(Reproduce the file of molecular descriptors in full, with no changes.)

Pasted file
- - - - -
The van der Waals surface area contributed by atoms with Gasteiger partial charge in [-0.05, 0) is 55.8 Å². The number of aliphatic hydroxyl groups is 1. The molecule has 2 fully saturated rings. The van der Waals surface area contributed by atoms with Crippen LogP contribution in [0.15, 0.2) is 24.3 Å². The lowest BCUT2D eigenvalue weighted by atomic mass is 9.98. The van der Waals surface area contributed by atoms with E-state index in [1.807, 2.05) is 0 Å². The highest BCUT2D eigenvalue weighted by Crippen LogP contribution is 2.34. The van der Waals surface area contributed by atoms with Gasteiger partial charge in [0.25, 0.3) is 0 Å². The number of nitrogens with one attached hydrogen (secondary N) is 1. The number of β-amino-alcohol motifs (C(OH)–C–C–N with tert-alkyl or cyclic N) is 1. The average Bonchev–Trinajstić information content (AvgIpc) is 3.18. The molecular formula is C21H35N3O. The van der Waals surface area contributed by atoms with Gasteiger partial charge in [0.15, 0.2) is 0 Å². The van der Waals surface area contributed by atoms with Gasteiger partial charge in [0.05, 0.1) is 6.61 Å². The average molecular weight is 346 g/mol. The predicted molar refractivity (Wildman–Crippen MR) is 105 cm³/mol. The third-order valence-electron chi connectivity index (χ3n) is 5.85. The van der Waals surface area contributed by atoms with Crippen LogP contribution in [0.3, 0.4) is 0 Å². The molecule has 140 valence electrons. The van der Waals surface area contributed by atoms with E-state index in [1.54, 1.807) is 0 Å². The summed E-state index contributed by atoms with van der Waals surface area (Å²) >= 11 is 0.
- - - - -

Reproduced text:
The van der Waals surface area contributed by atoms with Gasteiger partial charge in [-0.05, 0) is 55.8 Å². The number of aliphatic hydroxyl groups is 1. The molecule has 2 fully saturated rings. The van der Waals surface area contributed by atoms with Crippen LogP contribution in [0.15, 0.2) is 24.3 Å². The lowest BCUT2D eigenvalue weighted by atomic mass is 9.98. The van der Waals surface area contributed by atoms with E-state index in [1.807, 2.05) is 0 Å². The highest BCUT2D eigenvalue weighted by Crippen LogP contribution is 2.34. The van der Waals surface area contributed by atoms with Gasteiger partial charge in [0.25, 0.3) is 0 Å². The number of nitrogens with one attached hydrogen (secondary N) is 1. The number of β-amino-alcohol motifs (C(OH)–C–C–N with tert-alkyl or cyclic N) is 1. The average Bonchev–Trinajstić information content (AvgIpc) is 3.18. The molecular formula is C21H35N3O. The van der Waals surface area contributed by atoms with Gasteiger partial charge in [0.15, 0.2) is 0 Å². The van der Waals surface area contributed by atoms with Gasteiger partial charge in [0.05, 0.1) is 6.61 Å². The average molecular weight is 346 g/mol. The predicted molar refractivity (Wildman–Crippen MR) is 105 cm³/mol. The third-order valence-electron chi connectivity index (χ3n) is 5.85. The van der Waals surface area contributed by atoms with Crippen LogP contribution in [0.3, 0.4) is 0 Å². The molecule has 140 valence electrons. The van der Waals surface area contributed by atoms with E-state index in [1.54, 1.807) is 0 Å². The summed E-state index contributed by atoms with van der Waals surface area (Å²) >= 11 is 0.